She came out. And, again, she said that the Kennedys have been much on her mind in the last days because of Senator Ted Kennedy, and: It would be my regret if referencing that moment of trauma for the entire nation was in any way offensive. She certainly has no intention of that whatsoever, is what she said.

BLITZER: All right. Peter, thanks very much. We will get that videotape and show it to our viewers shortly.

Jennifer, what do you think?

PALMIERI: I think that she's -- I think I -- I take her at her word. I imagine that probably is what happened.

I can see how the Kennedys would be on her mind and she would, unthinkingly, at the "Argus Leader" ed board, which she probably feels there's probably not a press attention to. But the problem for her is, people are waiting to jump on anything that she does as a reason to say she should leave.

I think Barack Obama may have taken care of his problem of having to put her on the ticket today. It could get...

(CROSSTALK)

BLITZER: That serious? You think this is...

PALMIERI: It could become that -- it could be -- if people are looking -- when people are looking for stuff, it could become that serious, although I do -- it's not necessarily fair, because I think that she -- I take her at her word about how -- why this happened. But...

(CROSSTALK)

BLITZER: I mean, she's moving quickly to try to fix this.

PALMIERI: That was very smart. I think she was good, right.

MADDEN: It is very smart. And Jennifer's right. I mean, this -- it could be a bigger problem, that -- the explanation that was offered is a recognition of just how big of a problem this could be...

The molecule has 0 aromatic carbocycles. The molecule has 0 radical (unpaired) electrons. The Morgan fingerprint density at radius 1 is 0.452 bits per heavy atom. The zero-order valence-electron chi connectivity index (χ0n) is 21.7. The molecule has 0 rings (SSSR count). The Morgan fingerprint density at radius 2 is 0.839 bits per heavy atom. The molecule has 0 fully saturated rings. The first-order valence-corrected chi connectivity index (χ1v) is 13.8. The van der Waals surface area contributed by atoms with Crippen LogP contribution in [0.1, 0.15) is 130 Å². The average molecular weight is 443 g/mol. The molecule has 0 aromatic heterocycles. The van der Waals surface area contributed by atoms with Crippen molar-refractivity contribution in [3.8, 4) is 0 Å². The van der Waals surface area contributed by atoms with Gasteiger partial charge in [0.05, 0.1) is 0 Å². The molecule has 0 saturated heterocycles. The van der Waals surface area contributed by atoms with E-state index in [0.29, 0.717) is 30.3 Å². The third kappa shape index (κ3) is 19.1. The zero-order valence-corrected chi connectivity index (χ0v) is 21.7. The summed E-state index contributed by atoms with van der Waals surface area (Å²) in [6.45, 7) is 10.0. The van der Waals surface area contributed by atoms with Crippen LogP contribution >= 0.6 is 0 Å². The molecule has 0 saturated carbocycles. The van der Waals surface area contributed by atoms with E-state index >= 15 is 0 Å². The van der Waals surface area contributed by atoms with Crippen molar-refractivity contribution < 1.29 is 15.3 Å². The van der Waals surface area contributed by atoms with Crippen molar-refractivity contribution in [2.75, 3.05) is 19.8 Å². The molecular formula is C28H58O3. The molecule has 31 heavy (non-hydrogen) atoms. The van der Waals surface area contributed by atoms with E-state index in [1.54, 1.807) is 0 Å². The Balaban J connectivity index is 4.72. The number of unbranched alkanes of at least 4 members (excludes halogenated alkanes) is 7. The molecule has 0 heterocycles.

PALMIERI: Right.

MADDEN: ... if they don't deal with it immediately.

The bigger problem is that it once again becomes a distraction at a time where she's still trying to make an argument to superdelegates and voters.

BLITZER: Yes. This is a problem she certainly didn't need right now.

Very quickly, Kevin, let me start with you. John McCain is welcoming a lot of his pals into his ranch in Arizona this weekend, including your former boss Mitt Romney. Some speculation maybe he's seeking a vice presidential running pick.

What advice do you have? What should he be looking for?

MADDEN: Well, I think you also have to take the McCain campaign at their word, that this is a social visit. But I think that what the...

(CROSSTALK)

(LAUGHTER)

BLITZER: The characteristics that you're looking for.

MADDEN: Right. The threshold that -- that...

BLITZER: And we have put them up behind you, if you want to look.

MADDEN: Right. Right.

I think what the McCain campaign is going to have to look for is somebody who can raise money, first of all, because you're going to see a great disparity between the resources that the Democrats and the Republicans -- between the Democrats and Republicans. And, so, somebody's going to have to be able to go out there and raise money for the party, raise money for the campaign.

Secondly, you're going to need somebody -- if you consider the fact that John McCain had the knock on him is that he doesn't know that much about the economy, he's not as well-schooled on the issues, like health care, these kitchen-table issues, you're going to have to have a nominee who can go toe to toe with the Democrats on the economy and health care.